CFDs vs Spread Betting

CFDs (Contracts for Difference) are very similar to spread betting contracts’ pricing structure but not indetical, the important differences are that CFDs have no expiry date, they are subject to capital gains tax and are subject to overnight interest policy.  Spread betting on the other hand offers contracts that have expiry date, is not subject to capital gains tax, and not subject to overnight interest, at least not in the same way as CFDs.

When you trade CFDs on shares of a stock you actually determine the number of shares to trade on, but you are only betting on the movement of the price of those shares, not actually buying them, this transaction differs from classical share dealing in one more way in that there’s no stamp duty, in this regard it is more attractive choice to short term traders. To longer term traders seeking to hedge a long portfolio or make an intentional apparent loss on their account, for tax reduction purposes, while hedging this trade, they can hedge the losing trade tax free using a separate spread betting account!   In this situation the trader needs both CFDs and spread betting.

In other scenarios, such as medium to long term trading CFDs are better than spread betting if price linearity is required, this means if the underlying stock rises by ₤10 within an expected quick 2 week period or less, the quarterly spread betting contracts may not reflect the full gain, especially if the contract has long time left till expiration, it may only reflect a ₤8 gain, whereas with a CFD contract you can gain the entire ₤10 price movement on the stock, and since it’s only 2 weeks, it may be worth paying the overnight interest. It all comes down to linearity, duration of the trade, tax considerations and spread commission costs, in some cases CFDs will be better. Spread betting contracts tend to mature near expiry date, that’s when the open spread bet contract in our example will reflect the exact gain of the stock, at that time, but what if the stock has droped by that time, it’s certainly something you want to consider carefully depending on the duration and magnitude of the expected stock price move, this is what determines whether CFDs or spread betting will be better to use!

In cases where the entire taxable gains on a CFD account need to be reduced, one can execute a fully hedged, carefully planned hybrid trade involving both CFDs and spread bet contracts. Just by making a loss on the CFD account, while hedging the trade in a separate spread betting account, it could help reduce your capital gains tax liability.

Overnight interest is a little bit of an issue, generally we face the same problem in ECN forex accounts,  and we have to pay interest on long positions, and get paid interest on short positions, depending on the interest rate differentials. Interest is a minor issue, most of the time you will notice that CFDs being a highly leveraged instruments,  whether your open trade is in profit or loss depends a great deal on the price movement of the underlying stock or commodity.  Most of the time, 95% of the amount of the open profit or loss is actual profit or loss of the trade which depends on market direction and whether you predicted it right, the remaining 5%  will be the interest credit or charge. As long as you plan your trades right and manage to overall win, interest charges will not be an issue at all, they can only be an issue if you buy CFDs to go long on a stock with the desire to hold it for many many months or years, it’s the same thing as buying shares on margin, where you would also have to pay daily interest, but in this kind of very long term holding you might want to consider a series of spread betting positions instead.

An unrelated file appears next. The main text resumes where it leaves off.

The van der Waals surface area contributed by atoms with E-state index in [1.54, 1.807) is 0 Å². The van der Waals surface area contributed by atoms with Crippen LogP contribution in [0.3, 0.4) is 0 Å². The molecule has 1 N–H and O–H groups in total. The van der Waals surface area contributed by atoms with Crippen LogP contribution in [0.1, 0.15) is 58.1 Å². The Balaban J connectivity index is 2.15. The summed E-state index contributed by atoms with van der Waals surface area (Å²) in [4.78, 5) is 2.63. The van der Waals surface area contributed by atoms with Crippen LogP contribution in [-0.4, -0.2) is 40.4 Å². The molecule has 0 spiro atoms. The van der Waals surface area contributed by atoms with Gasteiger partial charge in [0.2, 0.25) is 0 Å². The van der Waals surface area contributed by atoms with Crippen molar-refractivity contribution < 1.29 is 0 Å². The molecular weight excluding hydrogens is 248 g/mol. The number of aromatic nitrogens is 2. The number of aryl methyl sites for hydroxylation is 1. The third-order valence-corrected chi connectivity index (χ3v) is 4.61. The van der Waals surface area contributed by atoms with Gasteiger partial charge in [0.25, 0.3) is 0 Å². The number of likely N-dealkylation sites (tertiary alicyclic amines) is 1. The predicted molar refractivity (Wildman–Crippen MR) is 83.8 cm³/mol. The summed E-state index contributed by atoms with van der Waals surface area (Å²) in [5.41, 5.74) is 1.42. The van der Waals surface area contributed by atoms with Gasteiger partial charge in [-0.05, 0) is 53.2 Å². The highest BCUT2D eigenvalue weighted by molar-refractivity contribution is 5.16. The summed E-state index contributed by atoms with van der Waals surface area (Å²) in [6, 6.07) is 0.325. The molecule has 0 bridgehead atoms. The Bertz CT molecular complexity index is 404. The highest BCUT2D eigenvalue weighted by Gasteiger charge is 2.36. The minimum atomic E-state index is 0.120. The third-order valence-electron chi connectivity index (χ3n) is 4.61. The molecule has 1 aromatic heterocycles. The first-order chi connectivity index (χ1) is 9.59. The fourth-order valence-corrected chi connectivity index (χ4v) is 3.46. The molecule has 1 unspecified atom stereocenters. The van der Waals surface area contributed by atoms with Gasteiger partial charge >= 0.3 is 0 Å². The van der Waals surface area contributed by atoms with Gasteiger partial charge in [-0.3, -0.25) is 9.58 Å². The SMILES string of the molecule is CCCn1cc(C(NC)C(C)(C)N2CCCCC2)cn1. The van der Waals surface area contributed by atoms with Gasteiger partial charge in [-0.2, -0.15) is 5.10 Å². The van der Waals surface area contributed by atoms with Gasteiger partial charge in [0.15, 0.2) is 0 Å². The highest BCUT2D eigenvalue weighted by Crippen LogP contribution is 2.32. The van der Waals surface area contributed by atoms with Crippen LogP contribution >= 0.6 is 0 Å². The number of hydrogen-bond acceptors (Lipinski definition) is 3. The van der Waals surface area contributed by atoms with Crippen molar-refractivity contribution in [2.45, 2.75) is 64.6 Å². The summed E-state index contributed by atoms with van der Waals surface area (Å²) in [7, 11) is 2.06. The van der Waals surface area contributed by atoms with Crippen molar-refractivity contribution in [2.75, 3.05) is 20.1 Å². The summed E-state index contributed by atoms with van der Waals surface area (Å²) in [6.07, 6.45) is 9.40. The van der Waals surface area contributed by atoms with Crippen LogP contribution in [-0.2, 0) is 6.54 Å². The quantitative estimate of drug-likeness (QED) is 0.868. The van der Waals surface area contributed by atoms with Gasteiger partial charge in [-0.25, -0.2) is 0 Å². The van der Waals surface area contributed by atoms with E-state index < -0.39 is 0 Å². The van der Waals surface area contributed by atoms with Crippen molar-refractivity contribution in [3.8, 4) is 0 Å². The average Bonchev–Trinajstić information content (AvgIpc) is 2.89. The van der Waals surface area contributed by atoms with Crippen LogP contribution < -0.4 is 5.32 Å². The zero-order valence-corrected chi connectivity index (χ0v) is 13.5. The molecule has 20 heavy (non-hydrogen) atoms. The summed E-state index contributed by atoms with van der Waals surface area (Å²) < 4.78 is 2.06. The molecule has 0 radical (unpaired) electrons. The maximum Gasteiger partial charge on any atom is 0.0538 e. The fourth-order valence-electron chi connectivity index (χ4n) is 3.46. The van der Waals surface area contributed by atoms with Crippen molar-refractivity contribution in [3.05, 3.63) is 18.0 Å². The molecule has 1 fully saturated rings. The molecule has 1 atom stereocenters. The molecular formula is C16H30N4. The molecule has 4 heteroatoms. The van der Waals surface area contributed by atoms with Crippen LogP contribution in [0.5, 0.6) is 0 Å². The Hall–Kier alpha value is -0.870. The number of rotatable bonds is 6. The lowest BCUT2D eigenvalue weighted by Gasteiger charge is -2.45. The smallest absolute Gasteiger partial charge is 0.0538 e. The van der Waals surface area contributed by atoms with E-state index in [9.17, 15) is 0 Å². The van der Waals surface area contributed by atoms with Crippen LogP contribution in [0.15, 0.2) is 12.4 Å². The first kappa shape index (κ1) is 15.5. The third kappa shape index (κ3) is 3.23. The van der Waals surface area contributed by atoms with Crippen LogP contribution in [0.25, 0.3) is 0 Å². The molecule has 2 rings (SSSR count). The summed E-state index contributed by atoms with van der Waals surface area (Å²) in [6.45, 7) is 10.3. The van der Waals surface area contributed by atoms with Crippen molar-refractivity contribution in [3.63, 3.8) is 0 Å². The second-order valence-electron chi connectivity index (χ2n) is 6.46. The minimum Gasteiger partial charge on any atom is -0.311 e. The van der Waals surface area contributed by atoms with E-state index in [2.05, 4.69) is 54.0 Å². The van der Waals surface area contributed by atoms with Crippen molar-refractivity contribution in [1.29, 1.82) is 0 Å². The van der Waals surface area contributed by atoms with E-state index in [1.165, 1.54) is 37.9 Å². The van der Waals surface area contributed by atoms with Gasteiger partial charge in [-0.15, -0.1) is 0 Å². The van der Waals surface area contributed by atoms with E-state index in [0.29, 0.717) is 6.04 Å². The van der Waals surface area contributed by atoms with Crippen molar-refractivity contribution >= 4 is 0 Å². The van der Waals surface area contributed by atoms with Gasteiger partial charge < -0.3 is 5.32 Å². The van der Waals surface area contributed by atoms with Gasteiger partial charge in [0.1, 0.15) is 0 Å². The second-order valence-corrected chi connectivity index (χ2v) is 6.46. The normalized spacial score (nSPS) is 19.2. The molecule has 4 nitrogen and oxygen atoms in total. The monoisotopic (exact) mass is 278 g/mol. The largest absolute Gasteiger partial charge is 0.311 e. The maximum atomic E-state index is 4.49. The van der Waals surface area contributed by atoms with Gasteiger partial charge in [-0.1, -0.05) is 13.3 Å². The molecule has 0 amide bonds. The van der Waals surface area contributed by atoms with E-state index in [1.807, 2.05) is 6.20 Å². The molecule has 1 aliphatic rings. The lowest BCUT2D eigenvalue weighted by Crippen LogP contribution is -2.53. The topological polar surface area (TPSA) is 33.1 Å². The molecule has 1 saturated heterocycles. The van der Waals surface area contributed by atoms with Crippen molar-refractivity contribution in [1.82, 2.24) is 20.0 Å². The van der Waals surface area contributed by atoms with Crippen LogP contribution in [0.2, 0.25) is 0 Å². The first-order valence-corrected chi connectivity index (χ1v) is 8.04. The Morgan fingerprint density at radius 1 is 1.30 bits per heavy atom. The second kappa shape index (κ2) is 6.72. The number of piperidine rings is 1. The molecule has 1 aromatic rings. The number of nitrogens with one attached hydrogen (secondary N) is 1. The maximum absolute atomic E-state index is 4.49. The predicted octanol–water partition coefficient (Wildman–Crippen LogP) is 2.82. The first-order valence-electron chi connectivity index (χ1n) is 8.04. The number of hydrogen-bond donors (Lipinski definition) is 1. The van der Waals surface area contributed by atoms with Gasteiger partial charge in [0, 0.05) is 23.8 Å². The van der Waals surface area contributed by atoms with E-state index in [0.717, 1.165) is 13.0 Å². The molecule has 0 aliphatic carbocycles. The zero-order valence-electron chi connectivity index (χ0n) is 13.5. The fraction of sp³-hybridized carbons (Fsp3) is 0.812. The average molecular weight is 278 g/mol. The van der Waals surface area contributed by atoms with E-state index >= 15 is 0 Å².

Please note that it is statistically proven that 70% of the time, stock go nowhere, neither up or down, holding long onto a stock portfolio is not actually a very wise idea, despite the fact that annualised returned are often claimed to be high, as high as 12% or even 20%, the actual cost of inflation is around 6% – 7% a year and never mentioned  it or price it in these claims!  It is not wise to hold onto a stock indefinitely, even stocks with proven records and excellent balance sheets, you would be much better off investing in these stocks once or twice a year, as soon as they drop from recent highs.

Generally speaking, both CFDs and spread betting contracts are equally useful, and they tend to suit different trading needs in the markets, no trading instrument is really redundant, each one offers unique characteristics.  The key problem with spread betting is temporary absence of linearity from time to time which results in an inability to capture the entire market move (whether profitable or not), the fact that spread betting contracts expire is not really a problem, it only means that the linearity is in place as the contract nears expiration, so that the open spread bet trade fully reflects, pound for pound the underlying profit or loss. CFDs can be better in that regard but profits realised are subject to capital gains tax, so this is an equally important factor.